Varied and changing circumstances dictate flexible tactics.  Hovering over Washington’s tactical shifts is an ominous strategic outlook directed toward increasing military leverage.  As the peace negotiations between the Colombian government and FARC guerrillas advance toward an accord, the pretext for maintaining seven US military bases and several thousand US military and Special Forces troops diminishes.  However, Colombian President Santos has given no indication that a ‘peace agreement’ would be conditioned on the withdrawal of US troops or closing of its bases.  In other words, the US Southern Command would retain a vital military platform and infrastructure capable of launching attacks against Venezuela, Ecuador, Central America and the Caribbean. With military bases throughout the region, in Colombia, Cuba (Guantanamo), Honduras (Soto Cano in Palmerola), Curacao, Aruba and Peru, Washington can quickly mobilize interventionary forces.  Military ties with the armed forces of Uruguay, Paraguay, and Chile ensure continued joint exercises and close co-ordination of so-called ‘security’ policies in the ‘Southern Cone’ of Latin America.  This strategy is specifically designed to prepare for internal repression against popular movements, whenever and wherever class struggle intensifies in Latin America.  The two-track policy, in force today, plays out through political-diplomatic and military strategies.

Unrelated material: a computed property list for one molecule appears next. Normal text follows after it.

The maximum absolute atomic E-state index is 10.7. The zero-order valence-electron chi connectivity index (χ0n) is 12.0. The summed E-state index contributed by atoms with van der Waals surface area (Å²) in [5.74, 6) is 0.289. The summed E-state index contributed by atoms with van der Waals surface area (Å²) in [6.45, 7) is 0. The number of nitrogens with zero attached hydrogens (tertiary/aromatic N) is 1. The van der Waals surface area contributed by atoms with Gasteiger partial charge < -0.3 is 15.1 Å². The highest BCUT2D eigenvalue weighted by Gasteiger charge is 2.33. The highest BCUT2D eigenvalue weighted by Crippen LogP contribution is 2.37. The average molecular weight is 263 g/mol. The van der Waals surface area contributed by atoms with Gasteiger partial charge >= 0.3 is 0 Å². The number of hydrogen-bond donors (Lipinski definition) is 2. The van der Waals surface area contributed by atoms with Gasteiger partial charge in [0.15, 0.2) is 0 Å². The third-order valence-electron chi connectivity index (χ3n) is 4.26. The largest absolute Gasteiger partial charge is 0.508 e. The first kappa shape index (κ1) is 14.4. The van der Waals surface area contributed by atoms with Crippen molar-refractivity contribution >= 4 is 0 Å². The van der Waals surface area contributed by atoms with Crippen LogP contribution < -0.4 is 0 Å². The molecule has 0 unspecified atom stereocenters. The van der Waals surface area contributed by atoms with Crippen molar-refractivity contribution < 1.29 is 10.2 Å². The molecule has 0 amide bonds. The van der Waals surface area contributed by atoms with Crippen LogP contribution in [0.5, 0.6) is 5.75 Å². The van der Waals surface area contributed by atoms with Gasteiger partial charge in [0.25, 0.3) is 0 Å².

In the immediate period throughout most of the region, Washington pursues a policy of political, diplomatic and economic intervention and pressure.  The White House is counting on the ‘rightwing swing’ of former center-left governments to facilitate the return to power of unabashedly neo-liberal client-regimes in future elections. This is especially true with regard to Brazil and Argentina.